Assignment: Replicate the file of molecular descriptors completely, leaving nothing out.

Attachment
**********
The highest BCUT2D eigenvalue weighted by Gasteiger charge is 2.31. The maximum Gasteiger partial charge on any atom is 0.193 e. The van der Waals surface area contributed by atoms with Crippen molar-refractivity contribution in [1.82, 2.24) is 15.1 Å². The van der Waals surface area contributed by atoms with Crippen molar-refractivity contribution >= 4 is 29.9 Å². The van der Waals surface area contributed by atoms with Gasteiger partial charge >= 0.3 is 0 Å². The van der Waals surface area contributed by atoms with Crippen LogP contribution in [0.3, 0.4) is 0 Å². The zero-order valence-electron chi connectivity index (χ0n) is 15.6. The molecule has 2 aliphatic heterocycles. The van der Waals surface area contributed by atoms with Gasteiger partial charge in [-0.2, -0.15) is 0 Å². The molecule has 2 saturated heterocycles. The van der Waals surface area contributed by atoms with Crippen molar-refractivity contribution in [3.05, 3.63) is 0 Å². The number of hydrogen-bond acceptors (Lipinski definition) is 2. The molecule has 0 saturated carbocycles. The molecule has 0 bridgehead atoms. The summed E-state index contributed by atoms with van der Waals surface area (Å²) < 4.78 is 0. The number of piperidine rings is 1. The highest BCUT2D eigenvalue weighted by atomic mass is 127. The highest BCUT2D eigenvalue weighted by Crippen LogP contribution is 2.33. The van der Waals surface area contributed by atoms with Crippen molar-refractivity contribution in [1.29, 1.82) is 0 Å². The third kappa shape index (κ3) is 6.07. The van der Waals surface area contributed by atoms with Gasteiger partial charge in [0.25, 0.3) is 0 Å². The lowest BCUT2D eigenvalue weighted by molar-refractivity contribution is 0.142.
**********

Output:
The highest BCUT2D eigenvalue weighted by Gasteiger charge is 2.31. The maximum Gasteiger partial charge on any atom is 0.193 e. The van der Waals surface area contributed by atoms with Crippen molar-refractivity contribution in [1.82, 2.24) is 15.1 Å². The van der Waals surface area contributed by atoms with Crippen molar-refractivity contribution >= 4 is 29.9 Å². The van der Waals surface area contributed by atoms with Gasteiger partial charge >= 0.3 is 0 Å². The van der Waals surface area contributed by atoms with Crippen LogP contribution in [0.3, 0.4) is 0 Å². The zero-order valence-electron chi connectivity index (χ0n) is 15.6. The molecule has 2 aliphatic heterocycles. The van der Waals surface area contributed by atoms with Gasteiger partial charge in [-0.2, -0.15) is 0 Å². The molecule has 2 saturated heterocycles. The van der Waals surface area contributed by atoms with Crippen molar-refractivity contribution in [3.05, 3.63) is 0 Å². The number of hydrogen-bond acceptors (Lipinski definition) is 2. The molecule has 0 saturated carbocycles. The molecule has 0 bridgehead atoms. The summed E-state index contributed by atoms with van der Waals surface area (Å²) < 4.78 is 0. The number of piperidine rings is 1. The highest BCUT2D eigenvalue weighted by atomic mass is 127. The highest BCUT2D eigenvalue weighted by Crippen LogP contribution is 2.33. The van der Waals surface area contributed by atoms with Crippen molar-refractivity contribution in [1.29, 1.82) is 0 Å². The third kappa shape index (κ3) is 6.07. The van der Waals surface area contributed by atoms with Gasteiger partial charge in [0.25, 0.3) is 0 Å². The lowest BCUT2D eigenvalue weighted by molar-refractivity contribution is 0.142.